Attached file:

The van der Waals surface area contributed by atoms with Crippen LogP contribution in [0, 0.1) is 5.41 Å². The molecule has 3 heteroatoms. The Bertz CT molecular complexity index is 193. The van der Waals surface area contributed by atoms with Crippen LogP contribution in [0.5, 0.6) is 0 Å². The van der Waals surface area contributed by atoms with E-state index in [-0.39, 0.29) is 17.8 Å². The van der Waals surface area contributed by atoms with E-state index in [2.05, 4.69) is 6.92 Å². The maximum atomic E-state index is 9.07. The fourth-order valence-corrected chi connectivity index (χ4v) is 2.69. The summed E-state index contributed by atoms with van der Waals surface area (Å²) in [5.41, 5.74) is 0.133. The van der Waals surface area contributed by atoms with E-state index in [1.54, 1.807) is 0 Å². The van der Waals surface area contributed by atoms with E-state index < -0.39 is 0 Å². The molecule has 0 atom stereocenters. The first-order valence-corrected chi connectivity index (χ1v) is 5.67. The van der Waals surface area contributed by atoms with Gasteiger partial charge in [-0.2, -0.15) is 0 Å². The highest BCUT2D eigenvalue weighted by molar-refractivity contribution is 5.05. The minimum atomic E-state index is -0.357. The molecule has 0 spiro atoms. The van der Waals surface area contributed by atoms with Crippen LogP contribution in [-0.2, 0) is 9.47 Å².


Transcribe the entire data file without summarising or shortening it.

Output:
The van der Waals surface area contributed by atoms with Crippen LogP contribution in [0, 0.1) is 5.41 Å². The molecule has 3 heteroatoms. The Bertz CT molecular complexity index is 193. The van der Waals surface area contributed by atoms with Crippen LogP contribution in [0.5, 0.6) is 0 Å². The van der Waals surface area contributed by atoms with E-state index in [-0.39, 0.29) is 17.8 Å². The van der Waals surface area contributed by atoms with E-state index in [2.05, 4.69) is 6.92 Å². The maximum atomic E-state index is 9.07. The fourth-order valence-corrected chi connectivity index (χ4v) is 2.69. The summed E-state index contributed by atoms with van der Waals surface area (Å²) in [5.41, 5.74) is 0.133. The van der Waals surface area contributed by atoms with E-state index in [1.54, 1.807) is 0 Å². The van der Waals surface area contributed by atoms with E-state index < -0.39 is 0 Å². The molecule has 0 atom stereocenters. The first-order valence-corrected chi connectivity index (χ1v) is 5.67. The van der Waals surface area contributed by atoms with Gasteiger partial charge in [-0.2, -0.15) is 0 Å². The highest BCUT2D eigenvalue weighted by molar-refractivity contribution is 5.05. The minimum atomic E-state index is -0.357. The molecule has 0 spiro atoms. The van der Waals surface area contributed by atoms with Crippen LogP contribution in [-0.2, 0) is 9.47 Å².